Smaller deals invigorate market.

by admin

Caution is the course that many industrial tenants are pursuing in the Twin Cities of Minneapolis and St. Paul, especially when it comes to leasing or acquiring new space. This is partly to do with being prudent and partly to do with firms' continued inability to dislodge money from the frozen capital markets.

“More so than I have ever seen in the market, companies are very reluctant to consider relocating,” says Bill Ritter, senior vice president of Welsh Companies. “Any company that has the ability to consolidate or renew is looking at that versus the cost associated with physical relocation.”

For those that are in the market for space, Ritter has optimistic news. “I have never seen a better time to be a tenant in over 25 years of experience leasing and selling industrial real estate,” he says. Ritter goes on to say that a unique trend is developing in which landlords are trying to get their tenants to renew 12 to 18 months before the end of their lease terms, and they are willing to rewrite the current rental agreement — with discounted rates — if the tenant agrees.

“Sure, the landlord is giving something up, but if that tenant leaves in a year or 18 months, they certainly could have 6 months to 2 years of down time,” Ritter says, adding that the costs to re-lease the property, along with the often-expected tenant improvement allowance, will set a landlord back much more than trying to renew the tenant with a reduced rental rate. “So, there is an immediate cost impact to the landlord, because they are reducing rent, but they are offsetting that by security the tenant to a new, long-term lease.”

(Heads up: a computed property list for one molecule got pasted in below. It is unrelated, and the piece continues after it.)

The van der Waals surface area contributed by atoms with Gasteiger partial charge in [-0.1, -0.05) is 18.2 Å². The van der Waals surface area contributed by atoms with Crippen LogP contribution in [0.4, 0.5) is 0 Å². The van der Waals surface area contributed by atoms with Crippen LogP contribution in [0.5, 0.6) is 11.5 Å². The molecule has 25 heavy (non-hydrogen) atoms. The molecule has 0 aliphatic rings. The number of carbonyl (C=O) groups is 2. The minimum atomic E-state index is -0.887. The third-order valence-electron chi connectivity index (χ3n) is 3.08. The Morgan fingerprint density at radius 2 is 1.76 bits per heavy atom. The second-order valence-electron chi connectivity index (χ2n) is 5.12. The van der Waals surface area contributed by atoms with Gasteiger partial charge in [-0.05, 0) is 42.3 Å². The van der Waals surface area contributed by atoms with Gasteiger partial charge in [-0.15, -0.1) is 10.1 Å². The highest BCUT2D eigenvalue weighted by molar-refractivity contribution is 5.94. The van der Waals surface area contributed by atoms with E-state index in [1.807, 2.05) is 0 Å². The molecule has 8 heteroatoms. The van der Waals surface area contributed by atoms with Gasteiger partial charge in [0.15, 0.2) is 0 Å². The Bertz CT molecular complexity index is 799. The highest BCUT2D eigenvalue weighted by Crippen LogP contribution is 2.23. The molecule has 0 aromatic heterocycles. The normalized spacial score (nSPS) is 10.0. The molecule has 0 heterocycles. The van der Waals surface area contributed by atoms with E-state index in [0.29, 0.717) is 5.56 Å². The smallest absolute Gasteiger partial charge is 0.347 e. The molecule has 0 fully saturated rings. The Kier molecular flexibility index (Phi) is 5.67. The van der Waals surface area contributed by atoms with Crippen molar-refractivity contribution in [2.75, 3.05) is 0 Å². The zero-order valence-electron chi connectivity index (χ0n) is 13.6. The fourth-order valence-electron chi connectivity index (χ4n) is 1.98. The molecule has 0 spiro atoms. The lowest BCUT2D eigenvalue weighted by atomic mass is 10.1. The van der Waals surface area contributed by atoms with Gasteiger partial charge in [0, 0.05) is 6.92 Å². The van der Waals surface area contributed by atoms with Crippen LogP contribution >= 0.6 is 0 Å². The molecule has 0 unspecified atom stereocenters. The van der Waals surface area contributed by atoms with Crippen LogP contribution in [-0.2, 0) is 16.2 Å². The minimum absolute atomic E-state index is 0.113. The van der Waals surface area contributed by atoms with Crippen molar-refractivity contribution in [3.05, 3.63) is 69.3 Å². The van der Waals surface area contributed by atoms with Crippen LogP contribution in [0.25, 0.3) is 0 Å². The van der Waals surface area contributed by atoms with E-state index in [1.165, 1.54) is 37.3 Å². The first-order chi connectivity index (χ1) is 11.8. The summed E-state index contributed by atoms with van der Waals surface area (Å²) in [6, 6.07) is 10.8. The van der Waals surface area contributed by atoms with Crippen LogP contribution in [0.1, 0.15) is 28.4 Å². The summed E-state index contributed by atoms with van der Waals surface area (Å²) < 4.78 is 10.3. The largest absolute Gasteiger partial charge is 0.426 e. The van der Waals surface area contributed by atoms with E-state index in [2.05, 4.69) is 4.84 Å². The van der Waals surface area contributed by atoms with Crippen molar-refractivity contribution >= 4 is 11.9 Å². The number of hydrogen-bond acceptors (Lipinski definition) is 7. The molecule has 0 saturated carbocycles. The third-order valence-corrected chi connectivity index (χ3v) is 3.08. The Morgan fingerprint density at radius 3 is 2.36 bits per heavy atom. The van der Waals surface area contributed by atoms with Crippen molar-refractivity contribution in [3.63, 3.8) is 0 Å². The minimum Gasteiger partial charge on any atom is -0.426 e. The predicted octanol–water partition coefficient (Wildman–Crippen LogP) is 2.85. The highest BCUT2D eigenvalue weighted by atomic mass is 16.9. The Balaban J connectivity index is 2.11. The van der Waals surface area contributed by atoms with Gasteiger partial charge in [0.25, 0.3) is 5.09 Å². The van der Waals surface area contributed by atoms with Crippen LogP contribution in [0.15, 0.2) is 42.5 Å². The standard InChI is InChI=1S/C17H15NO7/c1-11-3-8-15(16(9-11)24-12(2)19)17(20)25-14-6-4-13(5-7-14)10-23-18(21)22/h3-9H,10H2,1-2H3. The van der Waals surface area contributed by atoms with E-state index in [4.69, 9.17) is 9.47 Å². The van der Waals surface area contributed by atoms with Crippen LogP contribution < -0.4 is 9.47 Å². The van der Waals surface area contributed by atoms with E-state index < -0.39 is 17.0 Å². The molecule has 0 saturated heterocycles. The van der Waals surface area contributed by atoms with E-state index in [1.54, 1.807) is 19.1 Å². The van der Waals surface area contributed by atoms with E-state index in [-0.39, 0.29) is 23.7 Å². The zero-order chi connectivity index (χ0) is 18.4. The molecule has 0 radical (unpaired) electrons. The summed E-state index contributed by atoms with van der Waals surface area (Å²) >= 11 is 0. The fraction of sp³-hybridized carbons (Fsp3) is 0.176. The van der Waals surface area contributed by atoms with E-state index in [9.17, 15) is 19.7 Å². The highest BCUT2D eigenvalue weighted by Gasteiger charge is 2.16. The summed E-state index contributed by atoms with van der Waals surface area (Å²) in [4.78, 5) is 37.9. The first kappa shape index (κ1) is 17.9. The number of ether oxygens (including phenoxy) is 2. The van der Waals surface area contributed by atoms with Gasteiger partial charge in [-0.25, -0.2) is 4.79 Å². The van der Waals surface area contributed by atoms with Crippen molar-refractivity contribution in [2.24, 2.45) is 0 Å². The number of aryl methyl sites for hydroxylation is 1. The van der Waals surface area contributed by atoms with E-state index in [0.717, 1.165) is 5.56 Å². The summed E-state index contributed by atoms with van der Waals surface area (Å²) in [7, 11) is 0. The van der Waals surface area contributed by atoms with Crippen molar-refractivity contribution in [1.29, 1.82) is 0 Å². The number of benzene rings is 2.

Significant sales activity has halted in the Twin Cities market. What is driving the market today is deals for less than 10,000 square feet. Ritter explains that his company’s transaction volume is up nationally from both 2008 and 2007, but the total revenue and square footage of these deals are down. His brokers are busy working smaller deals to remain active, even though those transactions come with lower commissions. Ritter does not think the market has bottomed out, either. He says that he receives calls daily from industrial users looking to sell their properties. He sees the current downturn leveling off over the next year then growth coming on slowly.

In Ritter’s opinion, market improvement will most likely come in 2011. “The difficulty and the complication of seeing growth throughout the next couple of years is the existing shadow space that each business continues to maintain,” Ritter says. He adds that most businesses have seen no hiring at best and layoffs at worst during this recession. Before businesses will need additional space, they will have to internally absorb their space that currently sits empty. “In light of that,” he says, “we do not see any type of significant need for build-to-suit projects or new construction at all.”

— Coleman Wood

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